Campaign seeks 4 a.m. last call

by | Mar 14, 2014 | Life

Janie Ginsberg
Life Reporter 

London, Paris, and Tokyo serve alcohol 24 hours a day, and last call in Miami is 5 a.m., New York 4 a.m.

In Toronto, final drink service is 2 a.m. While the other world-class cities are partying, people in Canada’s largest city are sent home early.

One Toronto group is campaigning to change that – LastcallTO. It is campaigning to extend the last call liquor laws from 2 a.m. to 4 a.m. with a website saying that adults should be treated like adults, and the new rules would be good for crowd control.

But is extending the party worth the potential consequences?

Carolyn Swinson from MADD (Mothers Against Drunk Driving) doesn’t think so.

“If you look at the number of people who are charged with impaired driving, 70 per cent of them will have come from a licensed establishment,” she said.

Swinson also said that if the city goes ahead with it, they should do the proper research first.

“They just had the one weekend) where they extended hours and they had no problems, but that’s not good enough to say that by doing that long term that there won’t be issues,” she said.

Joining the ranks of other tourist destination cities is something that Toronto deserves, according to the LastcallTO website, which maintains our nightlife is holding us back.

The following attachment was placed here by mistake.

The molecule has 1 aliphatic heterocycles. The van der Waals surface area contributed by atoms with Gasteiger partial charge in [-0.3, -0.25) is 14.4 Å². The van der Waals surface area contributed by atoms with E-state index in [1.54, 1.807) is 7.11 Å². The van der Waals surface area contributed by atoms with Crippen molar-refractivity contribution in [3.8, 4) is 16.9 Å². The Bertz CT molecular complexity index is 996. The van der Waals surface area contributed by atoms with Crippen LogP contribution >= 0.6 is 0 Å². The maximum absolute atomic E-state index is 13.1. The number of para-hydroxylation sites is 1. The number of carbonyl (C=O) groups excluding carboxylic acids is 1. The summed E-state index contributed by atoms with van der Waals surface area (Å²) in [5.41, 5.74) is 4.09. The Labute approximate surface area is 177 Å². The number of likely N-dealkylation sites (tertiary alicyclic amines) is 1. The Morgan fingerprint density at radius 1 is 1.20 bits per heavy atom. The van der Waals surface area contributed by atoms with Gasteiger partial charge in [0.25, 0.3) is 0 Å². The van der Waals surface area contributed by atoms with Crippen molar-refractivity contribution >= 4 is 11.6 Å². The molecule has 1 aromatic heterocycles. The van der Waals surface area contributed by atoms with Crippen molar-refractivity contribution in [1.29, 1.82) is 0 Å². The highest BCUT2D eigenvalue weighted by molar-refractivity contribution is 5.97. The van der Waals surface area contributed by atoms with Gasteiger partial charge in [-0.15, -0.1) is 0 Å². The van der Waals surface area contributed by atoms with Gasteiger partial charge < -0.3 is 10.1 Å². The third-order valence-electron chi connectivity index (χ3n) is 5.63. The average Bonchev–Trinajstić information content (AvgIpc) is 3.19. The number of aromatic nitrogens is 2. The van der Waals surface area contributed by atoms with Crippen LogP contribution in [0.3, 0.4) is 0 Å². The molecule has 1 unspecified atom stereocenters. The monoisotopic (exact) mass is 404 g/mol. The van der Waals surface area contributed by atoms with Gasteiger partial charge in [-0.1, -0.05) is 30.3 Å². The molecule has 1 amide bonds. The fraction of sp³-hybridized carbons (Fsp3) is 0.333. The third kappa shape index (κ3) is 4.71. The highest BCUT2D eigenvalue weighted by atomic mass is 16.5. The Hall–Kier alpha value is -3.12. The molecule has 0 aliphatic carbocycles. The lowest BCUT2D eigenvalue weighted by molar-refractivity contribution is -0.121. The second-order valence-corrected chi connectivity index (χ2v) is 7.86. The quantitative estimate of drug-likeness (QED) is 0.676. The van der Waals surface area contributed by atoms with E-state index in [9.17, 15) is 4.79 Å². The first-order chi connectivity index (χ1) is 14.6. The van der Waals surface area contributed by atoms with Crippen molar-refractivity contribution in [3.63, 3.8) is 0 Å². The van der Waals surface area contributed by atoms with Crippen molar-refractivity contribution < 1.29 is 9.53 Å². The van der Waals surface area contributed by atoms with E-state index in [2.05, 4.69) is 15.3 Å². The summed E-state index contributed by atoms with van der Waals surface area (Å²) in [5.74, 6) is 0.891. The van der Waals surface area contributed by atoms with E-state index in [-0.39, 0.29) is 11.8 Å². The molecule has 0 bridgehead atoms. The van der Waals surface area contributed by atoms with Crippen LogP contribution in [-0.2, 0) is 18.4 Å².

“Well, that’s just one persons point of view,” said Swanson. “It’s not something that should be taken lightly, and it certainly isn’t something that should be done just because somebody thinks it’s a good idea.”

The campaign said the extension would allow for the reduction of illegal after-hours venues.

Daniela Trozzolo, manager of Humber’s LinX Lounge said the impact would not be significant to the campus bar .

“We have our own alcohol policy…one

of the rules is that you stop service at 1:30 a.m., so I don’t think that’s likely to change regardless of what wider provincial or municipal laws get enacted.”

Trozzolo said her primary concern is providing a safe place for students to enjoy themselves on campus.

Dr. Jeff Habert, a family doctor and Toronto coroner is unsure of how extending drinking hours will pan out. As a coroner, he sees tragic results of drunk driving first hand.

“Once you get to a certain level, your ability to drive safely becomes impaired, hence we have stringent drinking and driving laws, and hence we have the RIDE program, which has been very helpful.”

Toronto is a diverse city not just full of nine to five workers, but also people who want to go for drinks after a late shift.

“As somebody who works quite a bit of overnights I would like to see it happen, but I can understand from a safety standpoint why the city would want to keep the time in check,” said Julia Alexander, Humber graduate and national online editor for the Toronto Sun.

LastcallTO said that extending selling hours would lead to new jobs, greater investments, and attract more tourists.

“Toronto is an expensive city to have a business, so just the more options you have to make money are very, very important,” said Dean Odorico, the general manger of Woody’s, a bar in the Church and Wellesley streets village.

“Toronto is a world class city, and being so we should have hours that are comparable to other cities in the world.”